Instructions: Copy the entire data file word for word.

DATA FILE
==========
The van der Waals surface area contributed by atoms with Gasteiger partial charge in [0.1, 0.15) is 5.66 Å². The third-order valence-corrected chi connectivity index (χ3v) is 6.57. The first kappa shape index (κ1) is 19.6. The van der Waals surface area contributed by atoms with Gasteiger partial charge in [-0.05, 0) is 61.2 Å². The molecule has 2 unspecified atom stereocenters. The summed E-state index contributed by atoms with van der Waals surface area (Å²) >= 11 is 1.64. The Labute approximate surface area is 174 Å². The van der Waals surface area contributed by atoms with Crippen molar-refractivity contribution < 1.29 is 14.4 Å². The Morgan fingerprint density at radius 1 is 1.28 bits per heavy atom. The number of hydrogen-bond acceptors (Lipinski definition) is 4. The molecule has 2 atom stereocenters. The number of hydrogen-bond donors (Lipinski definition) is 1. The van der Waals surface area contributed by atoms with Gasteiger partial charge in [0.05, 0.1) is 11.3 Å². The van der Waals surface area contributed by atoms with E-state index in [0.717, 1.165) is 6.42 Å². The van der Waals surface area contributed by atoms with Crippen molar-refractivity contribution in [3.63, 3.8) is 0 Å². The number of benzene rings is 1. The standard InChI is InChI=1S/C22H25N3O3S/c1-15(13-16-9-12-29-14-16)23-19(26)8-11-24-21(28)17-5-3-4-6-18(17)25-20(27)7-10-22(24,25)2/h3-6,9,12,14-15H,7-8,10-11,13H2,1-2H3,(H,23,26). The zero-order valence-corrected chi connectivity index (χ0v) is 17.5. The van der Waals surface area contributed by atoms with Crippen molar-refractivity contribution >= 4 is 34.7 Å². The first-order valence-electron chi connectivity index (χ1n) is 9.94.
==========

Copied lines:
The van der Waals surface area contributed by atoms with Gasteiger partial charge in [0.1, 0.15) is 5.66 Å². The third-order valence-corrected chi connectivity index (χ3v) is 6.57. The first kappa shape index (κ1) is 19.6. The van der Waals surface area contributed by atoms with Gasteiger partial charge in [-0.05, 0) is 61.2 Å². The molecule has 2 unspecified atom stereocenters. The summed E-state index contributed by atoms with van der Waals surface area (Å²) >= 11 is 1.64. The Labute approximate surface area is 174 Å². The van der Waals surface area contributed by atoms with Crippen molar-refractivity contribution < 1.29 is 14.4 Å². The Morgan fingerprint density at radius 1 is 1.28 bits per heavy atom. The number of hydrogen-bond acceptors (Lipinski definition) is 4. The molecule has 2 atom stereocenters. The number of hydrogen-bond donors (Lipinski definition) is 1. The van der Waals surface area contributed by atoms with Gasteiger partial charge in [0.05, 0.1) is 11.3 Å². The van der Waals surface area contributed by atoms with E-state index in [0.717, 1.165) is 6.42 Å². The van der Waals surface area contributed by atoms with Crippen molar-refractivity contribution in [3.63, 3.8) is 0 Å². The number of benzene rings is 1. The standard InChI is InChI=1S/C22H25N3O3S/c1-15(13-16-9-12-29-14-16)23-19(26)8-11-24-21(28)17-5-3-4-6-18(17)25-20(27)7-10-22(24,25)2/h3-6,9,12,14-15H,7-8,10-11,13H2,1-2H3,(H,23,26). The zero-order valence-corrected chi connectivity index (χ0v) is 17.5. The van der Waals surface area contributed by atoms with Crippen molar-refractivity contribution >= 4 is 34.7 Å². The first-order valence-electron chi connectivity index (χ1n) is 9.94.